This model is known as “random walk” model and it is widely used for non-stationary data.

Random Walk Random walks typically have long periods of apparent trends up or down which can suddenly change direction unpredictably They are commonly used in analyzing economic and stock price series.

Removing non-stationarity in time series
Taking first differencing is a very useful tool for removing non-statioanarity, but sometimes the differenced data will not appear stationary and it may be necessary to difference the data a second time.

Removing non-stationarity in time series
The series of second order difference is defined: In practice, it is almost never necessary to go beyond second order differences.

Seasonal differencing
With seasonal data which is not stationary, it is appropriate to take seasonal differences. A seasonal difference is the difference between an observation and the corresponding observation from the previous year. Where s is the length of the season

Seasonal differencing
The Gap quarterly sales is an example of a non-stationary seasonal data. The following time series plot show a trend with a pronounced seasonal component The auto correlations show that The series is non-stationary. The series is seasonal.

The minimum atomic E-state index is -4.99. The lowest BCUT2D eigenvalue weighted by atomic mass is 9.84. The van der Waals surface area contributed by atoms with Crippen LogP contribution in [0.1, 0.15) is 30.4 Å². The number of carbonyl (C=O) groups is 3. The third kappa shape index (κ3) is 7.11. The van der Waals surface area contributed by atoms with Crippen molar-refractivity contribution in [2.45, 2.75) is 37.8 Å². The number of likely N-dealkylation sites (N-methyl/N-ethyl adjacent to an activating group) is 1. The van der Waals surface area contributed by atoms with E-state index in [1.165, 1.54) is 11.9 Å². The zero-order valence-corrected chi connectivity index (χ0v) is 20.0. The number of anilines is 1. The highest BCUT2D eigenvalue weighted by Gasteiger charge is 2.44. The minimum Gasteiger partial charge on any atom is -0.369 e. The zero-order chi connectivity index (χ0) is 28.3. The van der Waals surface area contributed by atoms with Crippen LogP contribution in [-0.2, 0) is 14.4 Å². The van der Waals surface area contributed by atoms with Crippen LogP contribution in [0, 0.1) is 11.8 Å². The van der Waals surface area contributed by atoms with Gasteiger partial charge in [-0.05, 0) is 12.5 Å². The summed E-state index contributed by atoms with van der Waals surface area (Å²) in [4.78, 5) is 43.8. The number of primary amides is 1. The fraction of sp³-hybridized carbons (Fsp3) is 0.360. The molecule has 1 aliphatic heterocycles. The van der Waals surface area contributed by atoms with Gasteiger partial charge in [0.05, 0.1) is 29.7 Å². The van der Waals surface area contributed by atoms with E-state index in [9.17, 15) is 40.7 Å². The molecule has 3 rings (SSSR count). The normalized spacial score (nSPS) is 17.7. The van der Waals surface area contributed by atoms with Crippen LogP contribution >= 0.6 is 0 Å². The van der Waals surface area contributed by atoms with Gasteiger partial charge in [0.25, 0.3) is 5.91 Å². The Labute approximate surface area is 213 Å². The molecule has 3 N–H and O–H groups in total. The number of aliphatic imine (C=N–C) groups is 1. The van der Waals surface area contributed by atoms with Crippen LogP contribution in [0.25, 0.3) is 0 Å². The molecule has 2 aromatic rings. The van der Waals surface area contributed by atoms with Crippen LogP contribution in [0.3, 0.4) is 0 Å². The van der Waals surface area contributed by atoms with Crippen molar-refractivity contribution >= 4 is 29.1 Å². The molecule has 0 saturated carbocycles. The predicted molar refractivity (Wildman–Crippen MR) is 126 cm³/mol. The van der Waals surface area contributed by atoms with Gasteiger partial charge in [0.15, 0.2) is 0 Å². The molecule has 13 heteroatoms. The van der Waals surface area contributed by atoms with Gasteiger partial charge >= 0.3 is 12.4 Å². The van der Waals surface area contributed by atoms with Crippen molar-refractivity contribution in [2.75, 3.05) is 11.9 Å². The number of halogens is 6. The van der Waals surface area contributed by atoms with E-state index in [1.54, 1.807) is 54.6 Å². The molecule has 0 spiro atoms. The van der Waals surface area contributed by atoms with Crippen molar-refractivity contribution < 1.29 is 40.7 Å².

Seasonal differencing

Seasonal differencing

Seasonal differencing
The seasonally differenced series represents the change in sales between quarters of consecutive years. The time series plot, ACF and PACF of the seasonally differenced Gap’s quarterly sales are in the following three slides.

Seasonal differencing

Seasonal differencing

Seasonal differencing

Seasonal differencing
The series is now much closer to being stationary, but more than 5% of the spikes are beyond 95% critical limits and autocorrelation show gradual decline in values. The seasonality is still present as shown by spike at time lag 4 in the PACF.

Seasonal differencing
The remaining non-stationarity in the mean can be removed with a further first difference. When both seasonal and first differences are applied, it does not make no difference which is done first.

Seasonal differencing
It is recommended to do the seasonal differencing first since sometimes the resulting series will be stationary and hence no need for a further first difference. When differencing is used, it is important that the differences be interpretable.

Seasonal differencing
The series resulted from first difference of seasonally differenced Gap’s quarterly sales data is reported in the following three slides. Is the resulting series white noise?

Seasonal differencing

Seasonal differencing

Seasonal differencing

Tests for stationarity
Several statistical tests has been developed to determine if a series is stationary. These tests are also known as unit root tests. One of the widely used such test is the Dickey-fuller test.

Tests for stationarity
To carry out the test, fit the regression model Where The number of lagged terms p, is usually set to 3.

Tests for stationarity
The value of  is estimated using ordinary least squares. If the original series yt needs differencing, the estimated value of  will be close to zero. If yt is already stationary, the estimated value of  will be negative.